Sunday, January 24, 2021

Selwyn Birchwood - Living In A Burning House

I like Selwyn Birchwood.  And one of the reasons I like him is that he dares to be different.  Not in a radical way like, say, Fantastic Negrito.  But in a way that makes the most of his assets to stand out from the modern blues crowd.
He’s blessed, of course, with a molasses-rich bass voice that’s guaranteed to draw attention.  But his sound has also capitalised for years on the baritone sax playing of bandmate Regi Oliver, bringing extra depth to the bottom end.  Add in the lap steel playing that Birchwood brings to bear alongside his regular six-string skills, and the freshness of his lyrics, and you get a distinctive, winning combination.
Selwyn Birchwood - you can't steal his shine!
Pic by Jay Skolnick
Much of this is apparent from the git-go, on ‘I’d Climb Mountains’, a funky affair driven along by Donald ‘Huff’ Wright’s gurgling bass, with Oliver folding in layers of tenor sax and even chirps of piccolo, and Birchwood’s zinging guitar solo providing contrast.
Birchwood’s lap steel is in evidence on the following ‘I Got Drunk, Laid And Stoned’, describing a scorched earth response to being cheated on.  “Love is a blessing should be celebrated, not just another burden to be tolerated,” sings Birchwood, over rumbling drum rhythms from Philip ‘Squeak’ Walker and his own jagged guitar, before teasing his way into a slaloming lap slide solo. And ‘Freaks Come Out At Night’, a paean to the last surviving juke joint in Florida, is another lap steel showcase, as Birchwood scrapes, squeals and moans his way around the thudding beat of a grinding boogie that shifts gear into the punchy chorus, and then again into a stinging lap steel solo.
They have a fondness for curious rhythmic turns, as with the stuttering interjections into the shuffling soul of ‘Living In A Burning House’, and the odd little rhythmic twitch that ends some couplets on the mid-paced, lyrically reflective ‘Searching For My Tribe’.  “They wanna put you in a box, so you’ll be square like them,” Birchwood sings on the latter, underlined by bass and sax that are all corners, while the guitar and Walker’s impressive drums get to explore more freely.  The staccato rhythms of the downbeat ‘Rock Bottom’ work less well though, feeling more like a rut than a groove, in spite of Birchwood’s skating lap steel solo.
But this is also a band who can sure swing.  ‘She’s A Dime’, about a partner who’s a “10”, combines a lazy, behind-the-beat rhythm, wiggling bass and some slinky sax in support of an old-time kind of melody, to create faint echoes of trad jazz.  Better still, the swinging blues verses of ‘Mama Knows Best’ trigger a witty mother-and-son dialogue, with Diunna Greenleaf’s finger-wagging vocal nailing the role of Mama.  “Mama turned around,” reflects Birchwood, “brought her cigarette to her mouth, and exhaled her doubts.”  With its perky bridge, ‘Mama Knows Best’ works a treat.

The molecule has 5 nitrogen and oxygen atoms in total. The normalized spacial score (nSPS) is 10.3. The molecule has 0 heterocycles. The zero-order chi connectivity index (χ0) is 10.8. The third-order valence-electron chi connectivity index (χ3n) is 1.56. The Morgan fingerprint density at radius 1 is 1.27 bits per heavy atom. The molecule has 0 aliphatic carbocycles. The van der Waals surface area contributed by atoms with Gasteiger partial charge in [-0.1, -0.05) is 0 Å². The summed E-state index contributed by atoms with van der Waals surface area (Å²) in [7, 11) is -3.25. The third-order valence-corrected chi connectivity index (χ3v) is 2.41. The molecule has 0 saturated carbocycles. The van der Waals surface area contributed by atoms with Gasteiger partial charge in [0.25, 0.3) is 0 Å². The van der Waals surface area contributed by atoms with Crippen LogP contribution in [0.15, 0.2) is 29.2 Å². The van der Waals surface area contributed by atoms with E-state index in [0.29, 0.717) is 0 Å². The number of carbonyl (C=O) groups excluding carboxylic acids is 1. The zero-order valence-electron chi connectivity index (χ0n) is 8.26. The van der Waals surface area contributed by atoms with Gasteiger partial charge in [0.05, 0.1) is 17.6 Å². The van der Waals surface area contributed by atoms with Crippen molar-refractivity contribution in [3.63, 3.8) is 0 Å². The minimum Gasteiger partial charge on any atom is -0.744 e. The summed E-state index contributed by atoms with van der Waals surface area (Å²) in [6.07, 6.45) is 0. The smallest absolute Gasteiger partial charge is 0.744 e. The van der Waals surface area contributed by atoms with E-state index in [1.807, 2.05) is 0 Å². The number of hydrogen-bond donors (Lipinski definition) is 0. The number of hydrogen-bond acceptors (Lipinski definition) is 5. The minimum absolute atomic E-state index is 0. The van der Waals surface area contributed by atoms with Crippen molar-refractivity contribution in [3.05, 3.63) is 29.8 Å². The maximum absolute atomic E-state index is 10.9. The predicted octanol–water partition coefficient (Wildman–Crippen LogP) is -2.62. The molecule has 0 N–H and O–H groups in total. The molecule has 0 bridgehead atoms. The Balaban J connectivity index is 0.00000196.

Birchwood and co can boogie too, as on the effervescent ‘You Can’t Steal My Shine’, with chiming rhythm guitar double-timing over a snapping snare drum, and the low down honking sax and cantering bass counterpointed by tweeting organ from Walter ‘Bunt’ May.  It’s a tune that packs plenty in, including a quirky, layered guitar bridge from Birchwood.  And ‘Through A Microphone’ is similarly bright, with a bouncing intro featuring a ringing guitar break, and later an energetic solo over swinging drums and quick-quick-slow bass.
‘My Happy Place’ closes the album in a different and dreamy vein, laid back and acoustic, with a muted rhythm section and subtle sax accompaniment combining in a mellow, engaging finale.
Photographs of Birchwood, with his beaming smile and wild afro, suggest a carefree, happy-go-lucky figure, and that’s the vibe at the core of Living In A Burning House.  When it comes to keeping the blues alive, Selwyn Birchwood is doing his bit - this is electric blues that's fresh and modern and comfortable in its own skin.

Living In A Burning House is released by Alligator Records on 29 January.

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